2. LA Times Gunmen attack major Shiite holy site in Iran, killing 15 Gunmen attacked a major Shiite holy site in Iran on Wednesday, killing at least 15 people and wounding dozens. The attack came as protesters elsewhere in the country marked a symbolic 40 days since a woman's death in custody ignited the biggest anti-government movement in over a decade. [Mod Note: The photo from Tehran does not correspond with the terrorist attack in the city of Shiraz, so it was removed.] State TV blamed the attack on “takfiris,” a term that refers to Sunni Muslim extremists who have targeted the country's Shiite majority in the past. The attack appeared to be unrelated to the demonstrations. The official website of the judiciary said two gunmen were arrested and a third is on the run after the attack on the Shah Cheragh mosque, the second holiest site in Iran. The state-run IRNA news agency reported the death toll, and state TV said 40 people were wounded. An Iranian news website considered to be close to the Supreme National Security Council reported that the attackers were foreign nationals, without elaborating. Such attacks are rare in Iran, but last April, an assailant stabbed two clerics to death at the Imam Reza shrine, the country's most revered Shiite site, in the northeast city of Mashhad. President Ebrahim Raisi said that whoever led and planned the attack will “receive a regretful and decisive response,” without elaborating. IRNA quoted Raisi as saying, “This evil will definitely not go unanswered.” Earlier on Wednesday, thousands of protesters had poured into the streets of a northwestern city to mark the watershed 40 days since the death in custody of 22-year-old Mahsa Amini, whose tragedy sparked the protests. Deaths are commemorated in Shiite Islam — as in many other traditions — again 40 days later, typically with an outpouring of grief. In Amini's Kurdish hometown of Saqez, the birthplace of the nationwide unrest now roiling Iran, crowds snaked through the local cemetery and thronged her grave. “Death to the dictator!" protesters cried, according to video footage that corresponds with known features of the city and Aichi Cemetery. Women ripped off their headscarves, or hijabs, and waved them above their heads. Other videos showed a massive procession making its way along a highway and through a dusty field toward Amini's grave. There were reports of road closures in the area. State-linked media reported 10,000 protesters in the procession to her grave. Hengaw, a Kurdish human rights group, said security forces fired tear gas to disperse demonstrators. The semiofficial ISNA news agency said security forces fired pellets at crowds of demonstrators on the outskirts of Saqez and pushed back demonstrators who tried to attack the governor's office. It said local internet access was cut off due to “security considerations.” Earlier in the day, Kurdistan Gov. Esmail Zarei Koosha insisted that traffic was flowing as normal, calling the situation “completely stable.” State-run media announced that schools and universities in Iran's northwestern region would close, purportedly to curb "the spread of influenza." In downtown Tehran, the capital, major sections of the traditional grand bazaar closed in solidarity with the protests. Crowds clapped and shouted “Freedom! Freedom! Freedom!” through the labyrinthine marketplace. “This year is a year of blood!” they also chanted. "[Supreme Leader Ayatollah Ali Khamenei] will be toppled!" Riot police on motorbikes were out in force. A large group of men and women marched through the streets, setting trash cans ablaze and shouting Death to the dictator!” as cars honked their support. Police unleashed anti-riot bullets at protesters in the streets and sprayed pellets up at journalists filming from windows and rooftops. Anti-government chants also echoed from the University of Tehran campus. Amini, detained for allegedly violating the country’s strict dress code for women, remains the potent symbol of protests that have posed one of the most serious challenges to the Islamic Republic. With the slogan #WomanLifeFreedom, the demonstrations first focused on women's rights and the state-mandated hijab, or headscarf for women. But they quickly evolved into calls to oust the Shiite clerics that have ruled Iran since the 1979 Islamic Revolution. The protests have also galvanized university students, labor unions, prisoners and ethnic minorities like the Kurds along Iran's border with Iraq. Since the protests erupted, security forces have fired live ammunition and tear gas to disperse demonstrations, killing over 200 people, according to rights groups. Untold numbers have been arrested, with estimates in the thousands. Iranian judicial officials announced this week they would bring over 600 people to trial over their role in the protests, including 315 in Tehran, 201 in the neighboring Alborz province and 105 in the southwestern province of Khuzestan. Tehran prosecutor Ali Salehi told the state-run IRNA news agency that four protesters were charged with “war against God," which is punishable by death in Iran. Iranian officials have blamed the protests on foreign interference, without offering evidence. Last week, Iran imposed sanctions on over a dozen European officials, companies and institutions, including foreign-based Farsi channels that have extensively covered the protests, accusing them of “supporting terrorism." The sanctions involve an entry and visa ban for the staffers in addition to the confiscation of their assets in Iran. Deutsche Welle, the German public broadcaster whose Farsi team was blacklisted, condemned the move on Wednesday as “unacceptable.” “I expect politicians in Germany and Europe to increase the pressure on the regime,” said DW Director General Peter Limbourg. In a separate development, most of the remaining portion of a 10-story tower that collapsed earlier this year in the southwestern city of Abadan, killing at least 41 people, fell on Wednesday, state-run media reported. The state-run IRNA news agency reported that a woman in a car parked near the site was killed. Other parts of the building had collapsed last month. The deadly collapse of the Metropol Building on May 23 became a lightning rod for protests in Abadan, some 410 miles southwest of the capital, Tehran. The disaster shined a spotlight on shoddy construction practices, government corruption and negligence in Iran. Videos spread online of the remaining tower crashing into the street as massive clouds of dust billowed into the sky. This story originally appeared in Los Angeles Times.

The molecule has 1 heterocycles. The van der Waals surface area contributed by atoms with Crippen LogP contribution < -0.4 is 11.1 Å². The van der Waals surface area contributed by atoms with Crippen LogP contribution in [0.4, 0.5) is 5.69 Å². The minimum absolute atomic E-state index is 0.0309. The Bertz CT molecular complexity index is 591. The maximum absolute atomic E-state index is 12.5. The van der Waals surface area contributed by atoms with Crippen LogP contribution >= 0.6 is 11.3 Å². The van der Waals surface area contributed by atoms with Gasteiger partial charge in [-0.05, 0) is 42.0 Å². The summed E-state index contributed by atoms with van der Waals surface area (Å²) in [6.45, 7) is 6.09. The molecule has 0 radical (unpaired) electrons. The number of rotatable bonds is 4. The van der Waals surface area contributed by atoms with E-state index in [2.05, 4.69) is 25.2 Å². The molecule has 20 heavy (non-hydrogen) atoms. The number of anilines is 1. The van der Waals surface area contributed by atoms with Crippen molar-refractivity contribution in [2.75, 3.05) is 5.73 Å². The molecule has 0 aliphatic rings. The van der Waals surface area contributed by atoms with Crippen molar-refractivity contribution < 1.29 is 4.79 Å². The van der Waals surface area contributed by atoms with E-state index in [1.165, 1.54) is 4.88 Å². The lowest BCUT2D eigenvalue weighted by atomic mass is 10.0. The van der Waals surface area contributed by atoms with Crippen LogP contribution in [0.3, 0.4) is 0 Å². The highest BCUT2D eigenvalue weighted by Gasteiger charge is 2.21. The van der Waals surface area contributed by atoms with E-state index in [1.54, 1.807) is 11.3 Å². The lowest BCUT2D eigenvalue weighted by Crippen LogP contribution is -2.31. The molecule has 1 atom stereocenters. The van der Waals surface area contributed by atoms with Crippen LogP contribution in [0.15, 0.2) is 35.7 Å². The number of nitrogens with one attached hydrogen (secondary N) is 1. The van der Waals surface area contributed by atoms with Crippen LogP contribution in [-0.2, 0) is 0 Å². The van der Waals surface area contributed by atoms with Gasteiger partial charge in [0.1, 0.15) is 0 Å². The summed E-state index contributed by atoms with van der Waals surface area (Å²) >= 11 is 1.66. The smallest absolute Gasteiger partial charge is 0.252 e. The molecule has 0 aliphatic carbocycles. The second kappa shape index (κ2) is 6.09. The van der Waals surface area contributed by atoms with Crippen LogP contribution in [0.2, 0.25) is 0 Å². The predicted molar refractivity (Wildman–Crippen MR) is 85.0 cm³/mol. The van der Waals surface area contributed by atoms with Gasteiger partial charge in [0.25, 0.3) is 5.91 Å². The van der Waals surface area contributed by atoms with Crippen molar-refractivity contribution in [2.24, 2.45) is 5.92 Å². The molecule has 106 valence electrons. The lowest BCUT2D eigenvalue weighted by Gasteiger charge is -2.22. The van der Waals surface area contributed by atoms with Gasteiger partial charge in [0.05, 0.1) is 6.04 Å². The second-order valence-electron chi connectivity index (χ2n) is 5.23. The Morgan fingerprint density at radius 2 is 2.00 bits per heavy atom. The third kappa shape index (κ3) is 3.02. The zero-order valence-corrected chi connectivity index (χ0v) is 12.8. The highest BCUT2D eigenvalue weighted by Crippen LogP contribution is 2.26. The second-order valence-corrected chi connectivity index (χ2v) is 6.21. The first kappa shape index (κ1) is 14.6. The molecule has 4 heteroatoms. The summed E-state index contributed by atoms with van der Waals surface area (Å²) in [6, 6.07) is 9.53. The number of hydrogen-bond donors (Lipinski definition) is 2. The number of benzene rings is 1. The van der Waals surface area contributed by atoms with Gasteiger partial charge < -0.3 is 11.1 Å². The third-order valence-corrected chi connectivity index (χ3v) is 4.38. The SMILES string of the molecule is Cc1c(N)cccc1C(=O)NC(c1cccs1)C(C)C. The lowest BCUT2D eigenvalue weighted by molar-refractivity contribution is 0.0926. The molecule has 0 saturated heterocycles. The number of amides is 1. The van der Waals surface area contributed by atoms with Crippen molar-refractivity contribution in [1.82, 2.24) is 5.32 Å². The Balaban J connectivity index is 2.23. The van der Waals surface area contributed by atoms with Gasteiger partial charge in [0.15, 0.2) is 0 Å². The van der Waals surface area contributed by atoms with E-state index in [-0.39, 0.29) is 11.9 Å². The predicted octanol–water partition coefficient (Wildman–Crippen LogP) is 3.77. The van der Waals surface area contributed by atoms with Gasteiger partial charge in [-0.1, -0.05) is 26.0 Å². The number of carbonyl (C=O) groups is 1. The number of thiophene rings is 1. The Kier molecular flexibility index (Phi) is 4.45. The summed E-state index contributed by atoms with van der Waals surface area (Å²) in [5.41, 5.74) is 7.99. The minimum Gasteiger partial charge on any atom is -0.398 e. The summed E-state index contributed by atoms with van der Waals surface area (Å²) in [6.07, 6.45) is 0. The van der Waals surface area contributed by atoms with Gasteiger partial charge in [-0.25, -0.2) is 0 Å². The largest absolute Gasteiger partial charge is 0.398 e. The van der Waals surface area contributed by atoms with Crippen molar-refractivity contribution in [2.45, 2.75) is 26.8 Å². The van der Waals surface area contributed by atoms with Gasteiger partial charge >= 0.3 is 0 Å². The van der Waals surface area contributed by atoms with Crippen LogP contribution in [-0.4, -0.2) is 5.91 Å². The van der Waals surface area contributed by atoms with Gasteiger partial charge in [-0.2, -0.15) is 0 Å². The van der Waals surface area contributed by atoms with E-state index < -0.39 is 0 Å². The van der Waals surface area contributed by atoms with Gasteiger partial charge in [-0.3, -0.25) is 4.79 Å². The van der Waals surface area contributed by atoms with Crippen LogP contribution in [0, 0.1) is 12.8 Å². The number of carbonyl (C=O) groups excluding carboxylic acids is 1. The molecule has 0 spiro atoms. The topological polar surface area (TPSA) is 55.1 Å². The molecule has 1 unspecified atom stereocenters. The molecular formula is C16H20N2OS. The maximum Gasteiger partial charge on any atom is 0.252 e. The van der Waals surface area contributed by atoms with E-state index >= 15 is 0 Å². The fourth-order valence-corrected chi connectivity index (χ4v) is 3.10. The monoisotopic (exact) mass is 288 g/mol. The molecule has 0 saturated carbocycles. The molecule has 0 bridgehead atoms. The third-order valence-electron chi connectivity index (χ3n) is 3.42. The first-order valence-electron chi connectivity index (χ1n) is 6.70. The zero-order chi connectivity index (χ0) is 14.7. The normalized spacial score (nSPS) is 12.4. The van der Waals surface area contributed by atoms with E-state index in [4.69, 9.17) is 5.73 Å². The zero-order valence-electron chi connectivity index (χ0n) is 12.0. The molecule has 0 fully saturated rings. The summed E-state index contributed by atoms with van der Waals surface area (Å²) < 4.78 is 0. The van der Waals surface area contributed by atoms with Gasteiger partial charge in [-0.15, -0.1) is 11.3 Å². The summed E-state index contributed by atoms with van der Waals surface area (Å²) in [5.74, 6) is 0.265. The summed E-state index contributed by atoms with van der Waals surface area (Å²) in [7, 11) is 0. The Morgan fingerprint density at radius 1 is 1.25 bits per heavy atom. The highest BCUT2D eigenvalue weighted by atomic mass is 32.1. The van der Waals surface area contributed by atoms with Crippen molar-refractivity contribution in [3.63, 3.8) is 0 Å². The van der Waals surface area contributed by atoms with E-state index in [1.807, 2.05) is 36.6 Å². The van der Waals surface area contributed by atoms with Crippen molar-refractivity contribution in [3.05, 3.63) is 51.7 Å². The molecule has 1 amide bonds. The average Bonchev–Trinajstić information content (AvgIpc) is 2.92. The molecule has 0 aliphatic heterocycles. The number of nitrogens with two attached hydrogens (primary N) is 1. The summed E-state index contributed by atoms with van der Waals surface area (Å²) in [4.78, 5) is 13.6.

3. Bismillah, salaam. There was an attack on a Imam Bargah in Peshawar, Pakistan, during Jumu'ah prayers. 30 martyred, over 50 injured. Please pray for the maghfirah of the martyred, well-being and patience for the injured and afflicted families, and of course for the swift advent of our Imam a.j.t.f (عليه السلام) so the enemies of Allah (سُبْحَانَهُ وَ تَعَالَى), His Messenger (صلى الله عليه وآله وسلم), and His Messenger's Progeny (عليه السلام) may be brought to 'Adl. Wasalaam.
  4. ttps://www.msn.com/en-us/news/world/islamic-state-in-afghanistan-claims-responsibility-for-attacks-targeting-taliban
  5. My mother was talking on the phone with my Aunt, who lives in Kabul. In the middle of the conversation, my mom heard the explosion from her end. She heard the live explosion, and 80 people died in that instant. It's crazy how this stuff happens, and we never really talk about it as much as terror attacks in the west. My Aunts' neighbors are waiting for their dead children at the moment, they were standing guard in the area. It's really sad. If you haven't read into it, or want to read more, here you go. http://abcnews.go.com/International/90-killed-bomb-rips-central-kabul/story?id=47739486 Crazy part is, THE TALIBAN CONDEMNED THE ATTACK.
  6. Asalamalekum, I am having anxieties that someone will harm my wife. If she goes out of the house wearing hijab, because of the current political situation. I want my wife to do proper hijab, but at the same time i fear for her safety. I read all the time muslims specially "womans" who wear hijabs being attacked and discriminated in America. What should i do in this situation? do you feel the same way about your loved ones, when they go out wearing hijab? W.salam
  7. Do attacks like this help or hinder the Palestinian struggle? Read full here
  8. http://www.bbc.com/news/world-europe-27558918$ The person that was arrested seems to have been cleared of the charge, and is now considered a witness. ...I'll wait until they release some extra information, such as a description of the attacker before commenting, but I think we all know to what group the person belongs to. Although, as tomorrow is election day in Belgium, the conspiracy theorists are saying that this was done in order to bring the Islamophobic far right parties into power.
  9. Can a wife hit her husband? Does islam have anything to say about abuse of men from women?
  10. Katyusha Missiles Hit Baghdad Airport http://www.heyetnet.org/eng/iraqi-resistance/6010-katyusha-missiles-hit-baghdad-airport.html This incident was very nicely concealed by local and international media, it seems.